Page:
• Mechanical Engineer. Perform engineering duties in planning and designing tools, engines, and other mechanically functioning equipment. Oversee installation, operation, and repair of such equipment as centralized heat, gas, and steam systems.
  • Petroleum Engineer. Devise methods to improve oil and gas well production and determine the need for new or modified tool designs. Oversee drilling and offer technical advice to achieve economical and satisfactory progress.
  • Product Safety Engineer. Develop and conduct tests to evaluate product safety levels and recommend measures to reduce or eliminate hazards.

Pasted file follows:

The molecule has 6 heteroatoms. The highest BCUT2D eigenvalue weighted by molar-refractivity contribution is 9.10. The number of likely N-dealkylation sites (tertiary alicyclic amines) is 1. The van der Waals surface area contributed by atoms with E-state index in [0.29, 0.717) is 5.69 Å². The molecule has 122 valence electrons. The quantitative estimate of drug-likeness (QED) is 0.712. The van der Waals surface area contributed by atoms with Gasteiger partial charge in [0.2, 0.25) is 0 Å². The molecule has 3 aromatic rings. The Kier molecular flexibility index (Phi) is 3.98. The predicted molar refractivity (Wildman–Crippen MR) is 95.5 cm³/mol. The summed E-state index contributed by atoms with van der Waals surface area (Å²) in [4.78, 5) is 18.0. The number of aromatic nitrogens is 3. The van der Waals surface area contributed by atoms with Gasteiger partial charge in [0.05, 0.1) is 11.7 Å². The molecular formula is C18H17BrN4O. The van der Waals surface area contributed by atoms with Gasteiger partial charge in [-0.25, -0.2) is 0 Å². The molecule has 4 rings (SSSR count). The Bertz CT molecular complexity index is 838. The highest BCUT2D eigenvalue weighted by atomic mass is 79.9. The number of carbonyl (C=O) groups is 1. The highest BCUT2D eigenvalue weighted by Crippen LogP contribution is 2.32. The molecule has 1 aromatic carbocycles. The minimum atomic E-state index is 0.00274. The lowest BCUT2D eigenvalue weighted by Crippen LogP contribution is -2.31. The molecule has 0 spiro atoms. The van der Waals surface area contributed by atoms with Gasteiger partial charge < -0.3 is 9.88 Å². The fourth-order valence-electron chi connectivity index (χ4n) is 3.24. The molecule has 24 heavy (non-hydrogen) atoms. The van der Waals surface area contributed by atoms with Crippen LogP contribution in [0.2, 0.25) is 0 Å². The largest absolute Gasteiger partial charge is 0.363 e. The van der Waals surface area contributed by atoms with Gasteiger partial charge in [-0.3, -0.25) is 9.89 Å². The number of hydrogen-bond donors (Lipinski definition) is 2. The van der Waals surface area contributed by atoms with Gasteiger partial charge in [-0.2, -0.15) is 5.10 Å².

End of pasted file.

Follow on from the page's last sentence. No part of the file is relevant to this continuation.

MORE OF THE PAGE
LOCATION INFORMATION: Colorado

Colorado
Colorado photo by Wayne L. Bart

Colorado has a population of 5,024,748, which has grown by 16.82% over the past 10 years. Nicknamed the "Centennial State," Colorado's capital and most populous city is Denver. In 2008, there were a total of 3,285,413 jobs in Colorado. The average annual income was $43,021 in 2008, up from $42,449 the preceding year. The unemployment rate in Colorado was 7.7% in 2009, which has grown by 2.8% since the previous year. Approximately 32.7% of Colorado residents have college degrees, which is higher than the national average.

The top industries in Colorado include professional equipment merchant wholesalers, computer peripheral equipment merchant wholesalers, and repair. Notable tourist destinations include the Fine and Dandy Gourmet Baskets & Gifts, the Denver City & County Government, and the Friends of Historic FT Logan.